Computer Security Resource Center

Computer Security Resource Center

Computer Security
Resource Center

Role Based Access Control

Role Engineering and RBAC Standards

Many organizations are in the process of moving to role based access control. The process of developing an RBAC structure for an organization has become known as "role engineering.". Role engineering can be a complex undertaking, For example, in implementing RBAC for a large European bank with over 50,000 employees and 1400 branches serving more than 6 million customers, approximately 1300 roles were discovered. In view of the complexities, RBAC is best implemented by applying a structured framework that breaks down each task into its component parts. The resources on this page can help developers and managers with this process. 

Because standards are normally a vital part of integrating RBAC into an organization, a number of organizations have developed, or are currently developing, RBAC standards for specialized domains, in addition to general-purpose RBAC standards. Please note that only standards activities are covered here; applications of RBAC, research, and case studies are addressed elsewhere on this site. This page consolidates information on RBAC-related standards, summarizes how they fit together, and will be updated as new standards activities are initiated. (Please note that some authors and organizations below are not affiliated with NIST or any other agency of the US Government, unless otherwise noted, and NIST cannot endorse or comment on these publications.) 

See the Project Contacts for more information on RBAC standards.


Resources below can be helpful in planning a migration to RBAC.

  • RBAC Role Engineering Process - used by the Deparment of Veterans Affairs to implement a large RBAC system for VA hospitals (pdf) - role engineering based on the Neumann and Strembeck process cited below
  • Role Engineering Process - HL7 Security Technical Cmte (pdf)
  • BOOK on the process, entitled Role Engineering, E. Coyne and M. Davis, Artech House, 2007.
  • CASE STUDY: Andreas Schaad, Jonathan Moffett, Jeremy Jacob. The Role-Based Access Control System of a European Bank: A case Study and Discussion, proc. of the 6th ACM Symposium on Access Control Models and Technologies, pp. 3-9, 2001. (pdf)
    • Case study of implementing RBAC for a large European bank with over 50,000 employees and 1,400 branches serving more than 6 million customers.
  • EXPERIENCE REPORT: A. Kern, Advanced Features for Enterprise-Wide Role Based Access Control (pdf)
    • describes RBAC in a large bank with roles that span the entire organziation
  • SCENARIO DRIVEN ROLE ENGINEERING: G. Neumann and M. Strembeck. A Scenario-driven Role Engineering Process for Functional RBAC Roles, proc. of the 7th ACM Symposium on Access Control Models and Technologies, pp 33-42, 2002. (pdf)
    • an adaptation of the software engineering process for identification of system requirements for role-engineering
  • GOAL DRIVEN ROLE ENGINEERING: Q He. A structured Role Engineering Process for Privacy-Aware RBAC Systems
    • a goals-driven requirements analysis that can be used to derive RBAC entities and relationships. Also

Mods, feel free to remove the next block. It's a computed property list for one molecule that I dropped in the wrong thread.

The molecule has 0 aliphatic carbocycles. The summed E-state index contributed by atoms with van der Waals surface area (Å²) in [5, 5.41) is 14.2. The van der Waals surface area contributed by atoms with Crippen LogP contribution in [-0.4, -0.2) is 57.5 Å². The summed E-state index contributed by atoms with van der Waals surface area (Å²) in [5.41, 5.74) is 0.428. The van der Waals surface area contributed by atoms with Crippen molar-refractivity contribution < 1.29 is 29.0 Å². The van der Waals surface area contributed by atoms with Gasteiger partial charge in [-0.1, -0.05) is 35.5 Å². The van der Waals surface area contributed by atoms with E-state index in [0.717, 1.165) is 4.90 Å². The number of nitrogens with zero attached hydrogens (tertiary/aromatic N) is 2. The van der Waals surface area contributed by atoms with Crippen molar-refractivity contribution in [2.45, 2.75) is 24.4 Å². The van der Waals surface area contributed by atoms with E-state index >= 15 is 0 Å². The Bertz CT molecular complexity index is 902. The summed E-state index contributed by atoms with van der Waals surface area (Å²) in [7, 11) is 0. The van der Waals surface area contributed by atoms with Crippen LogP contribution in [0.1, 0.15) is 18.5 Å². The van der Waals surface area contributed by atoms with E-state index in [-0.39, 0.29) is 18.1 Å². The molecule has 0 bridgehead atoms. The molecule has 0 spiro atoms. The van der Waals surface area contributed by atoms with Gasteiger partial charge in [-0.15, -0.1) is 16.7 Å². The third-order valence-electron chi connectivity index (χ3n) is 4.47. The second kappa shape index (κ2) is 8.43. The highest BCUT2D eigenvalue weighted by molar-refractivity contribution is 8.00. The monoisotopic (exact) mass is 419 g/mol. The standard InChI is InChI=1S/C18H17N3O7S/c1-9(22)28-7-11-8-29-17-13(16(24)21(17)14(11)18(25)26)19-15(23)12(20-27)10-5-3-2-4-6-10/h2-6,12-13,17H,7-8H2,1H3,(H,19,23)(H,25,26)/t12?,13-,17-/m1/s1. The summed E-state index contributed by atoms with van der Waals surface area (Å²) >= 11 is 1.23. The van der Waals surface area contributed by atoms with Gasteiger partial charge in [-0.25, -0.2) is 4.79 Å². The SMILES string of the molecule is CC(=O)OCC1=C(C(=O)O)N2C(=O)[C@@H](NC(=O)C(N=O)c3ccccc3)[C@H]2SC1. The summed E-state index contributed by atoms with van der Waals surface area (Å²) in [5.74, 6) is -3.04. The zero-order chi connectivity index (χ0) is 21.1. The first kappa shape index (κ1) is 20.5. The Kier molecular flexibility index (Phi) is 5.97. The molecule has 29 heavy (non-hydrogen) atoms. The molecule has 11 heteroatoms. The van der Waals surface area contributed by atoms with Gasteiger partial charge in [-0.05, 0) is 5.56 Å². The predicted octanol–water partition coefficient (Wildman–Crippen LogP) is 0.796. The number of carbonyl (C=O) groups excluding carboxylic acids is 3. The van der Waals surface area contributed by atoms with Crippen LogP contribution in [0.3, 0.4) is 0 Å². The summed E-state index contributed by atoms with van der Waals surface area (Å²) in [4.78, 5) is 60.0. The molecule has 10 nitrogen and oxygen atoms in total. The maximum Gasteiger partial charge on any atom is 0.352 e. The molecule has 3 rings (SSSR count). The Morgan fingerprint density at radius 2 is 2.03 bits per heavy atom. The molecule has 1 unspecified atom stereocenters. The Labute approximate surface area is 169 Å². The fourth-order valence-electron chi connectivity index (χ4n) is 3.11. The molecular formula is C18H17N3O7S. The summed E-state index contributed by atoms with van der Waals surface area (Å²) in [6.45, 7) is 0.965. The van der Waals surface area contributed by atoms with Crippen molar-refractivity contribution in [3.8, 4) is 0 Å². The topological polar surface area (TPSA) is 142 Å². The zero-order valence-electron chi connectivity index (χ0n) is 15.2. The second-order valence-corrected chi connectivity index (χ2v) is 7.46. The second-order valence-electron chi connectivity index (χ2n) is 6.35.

• Q. He and A. Anton, A Framework for Modeling Privacy equirements in Role Engineering (pdf)

American National Standard 359-2004 is the fundamental Information Technology industry consensus standard for RBAC. In 2000, NIST proposed a unified model for RBAC, based on the Ferraiolo-Kuhn (1992) model, in the framework developed by Sandhu et al (1996). The model was further refined within the RBAC community and has been adopted by the American National Standards Institute, International Committee for Information Technology Standards (ANSI/INCITS) as ANSI INCITS 359-2004.

  • Tutorial-style explanation of the NIST model used in the standard.
  • Podcast on the standard and the NIST model (not affiliated with NIST or ANSI/INCITS)
  • ANSI/INCITS 359-2004 standard

RBAC has a natural fit with many health care applications. Standards are being developed under the HL7 Standards Development Organization. The Department of Veterans Affairs is leading a number of these activities. The Health Insurance Portability and Accountability Act of 1996 (HIPAA) mandates use of RBAC to protect patient information. The HL7 RBAC activities are oriented toward application level systems that are built using the services defined in the general purpose RBAC standards.

RBAC is being used to secure the networks and applications that control power plants, manufaturing facilities, and other process control systems. These activities were initiated in 2004 and are still developing.

The US Navy COMPACFLT has a project that builds on ANSI/INCITS 359: Enterprise Dynamic Access Control (EDAC).

  • Enterprise Dynamic Access Control (EDAC) Overview (pdf)
  • EDAC Presentation (pdf)
  • EDAC Compliance with the NIST RBAC Standard ANSI/INCITS 359 (pdf)
  • Enterprise Dynamic Access Control (EDAC) Case Study (pdf)

INCITS working group M1 is developing a set of biometric standards that reference and use RBAC, including ANSI/INCITS 359.

  • INCITS M1 Working Group

XML-based Web applications for E-CommerceFrom OASIS, the e-business consortium. XACML Technical Committee. The XACML specification describes building blocks that "may be used to implement the various elements of the RBAC model presented in [ANSI/INCITS 359]." Thus, the XACML profile may be considered complementary to ANSI/INCITS 359.

Contacts

RBAC Inquiries
rbac-info@nist.gov

David Ferraiolo
david.ferraiolo@nist.gov
301-975-3046

Rick Kuhn
d.kuhn@nist.gov
(301) 975-3337

Ramaswamy "Mouli" Chandramouli
mouli@nist.gov
301-975-5013

Topics

Security and Privacy: access control

Created November 21, 2016, Updated March 29, 2018